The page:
“Six months after rejecting a plan to turn Lakeside Center into the Chicago casino, McCormick Place is looking to redevelop all or part of the aging convention facility into a new tourist attraction.
“The Metropolitan Pier and Exposition Authority, which owns McCormick Place, issued a request for information last week, inviting developers to submit ideas for ‘reimagining’ the 51-year-old steel-and-glass exhibition hall, an underutilized but architecturally significant building that needs more than $400 million in deferred maintenance.
“The redevelopment partner would operate the project to ‘enhance the experience’ of conventioneers and visitors, drive economic impact and address the needed renovations — without reducing existing convention space, according to MPEA’s request.
“The $1.3 billion Rivers Chicago McCormick bid to redevelop Lakeside Center as the Chicago casino was touted by developers as an opportunity to repurpose and renovate the building, and cover the deferred maintenance. But the proposal was pulled from consideration in March after McCormick Place expressed concern that it would lose hundreds of scheduled events over the next decade that could not be accommodated without a replacement facility.
“Scott Goodman, founding principal of Chicago-based Farpoint Development, a partner in the Rivers Chicago McCormick casino proposal, believes McCormick Place missed an opportunity at Lakeside Center.
“‘We obviously felt that the casino was a great catalyst to conduct the necessary renovations and improvements and make it into a comprehensive entertainment complex,’ Goodman said. ‘The city decided otherwise for the casino, but we still believe this is an iconic building for the city, and deserves to be fully utilized and repurposed.’
“McCormick Place is hoping to find an alternative redevelopment plan that would revitalize Lakeside Center and attract visitors while complementing the core convention business. At this point, everything but a casino is apparently on the table.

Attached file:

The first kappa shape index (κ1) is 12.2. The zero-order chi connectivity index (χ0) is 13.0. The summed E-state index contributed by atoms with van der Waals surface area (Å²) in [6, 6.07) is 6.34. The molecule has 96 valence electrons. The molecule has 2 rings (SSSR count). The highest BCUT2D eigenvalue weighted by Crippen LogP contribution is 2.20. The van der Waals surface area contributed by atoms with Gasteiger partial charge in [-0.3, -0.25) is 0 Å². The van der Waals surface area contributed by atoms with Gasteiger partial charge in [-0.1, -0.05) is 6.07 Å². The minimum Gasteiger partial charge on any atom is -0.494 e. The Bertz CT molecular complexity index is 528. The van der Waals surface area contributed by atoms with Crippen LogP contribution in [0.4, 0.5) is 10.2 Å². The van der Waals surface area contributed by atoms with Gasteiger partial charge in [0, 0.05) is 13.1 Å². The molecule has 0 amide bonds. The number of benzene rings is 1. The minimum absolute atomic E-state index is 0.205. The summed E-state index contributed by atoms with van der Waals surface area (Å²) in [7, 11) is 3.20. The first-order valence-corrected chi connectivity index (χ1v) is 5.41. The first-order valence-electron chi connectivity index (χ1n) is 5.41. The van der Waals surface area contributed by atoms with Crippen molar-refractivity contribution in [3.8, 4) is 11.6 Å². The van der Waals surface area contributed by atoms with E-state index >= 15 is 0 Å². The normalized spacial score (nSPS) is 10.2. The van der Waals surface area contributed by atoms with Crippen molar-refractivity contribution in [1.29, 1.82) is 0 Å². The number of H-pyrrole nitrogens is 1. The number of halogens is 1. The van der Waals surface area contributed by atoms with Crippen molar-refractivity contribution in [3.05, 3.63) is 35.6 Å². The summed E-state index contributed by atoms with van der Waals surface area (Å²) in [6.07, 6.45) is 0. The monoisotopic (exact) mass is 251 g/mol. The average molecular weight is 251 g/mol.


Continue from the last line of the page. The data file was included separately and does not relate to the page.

The four-level pavilion was designed by renowned architects Gene Summers and Helmut Jahn, and is considered one of Chicago’s “great mid-century modern buildings,” according to Preservation Chicago. But the building has seen better days, and needs a new roof, repairs to the parking structure, exterior glass replacement, interior upgrades and other improvements.
Heywood Sanders, a convention expert and professor at the University of Texas at San Antonio, said the state of Lakeside Center reflects both a declining industry and mismanagement by MPEA.
“Deferred maintenance is a failure,” Sanders said. “Their performance as a host of conventions and trade shows has been highly problematic.”
Sanders said McCormick Place should think outside the lakefront box and be open to other uses for a ‘distinguished piece of architecture on a critical piece of public land.’ Replacing convention space, he said, is not a priority. ‘Having seen their business systematically shrink, after doing all the things that they said they needed to do to boost their business, I question their contention that they need to replace any exhibit space they lose.’
MPEA has set a Dec. 22 deadline for the request for information on redeveloping Lakeside Center. It expects to winnow the submissions down to two or three viable options and issue a request for proposals by mid-2023, Clark said.
Farpoint Development, which missed out on its bid to turn Lakeside Center into a casino, plans to participate in the competitive process to redevelop the building.
“We have ideas for an adaptive reuse for the building that we are contemplating and trying to figure out if they are feasible economically,” Goodman said. (Channick, Chicago Tribune, 9/20/22)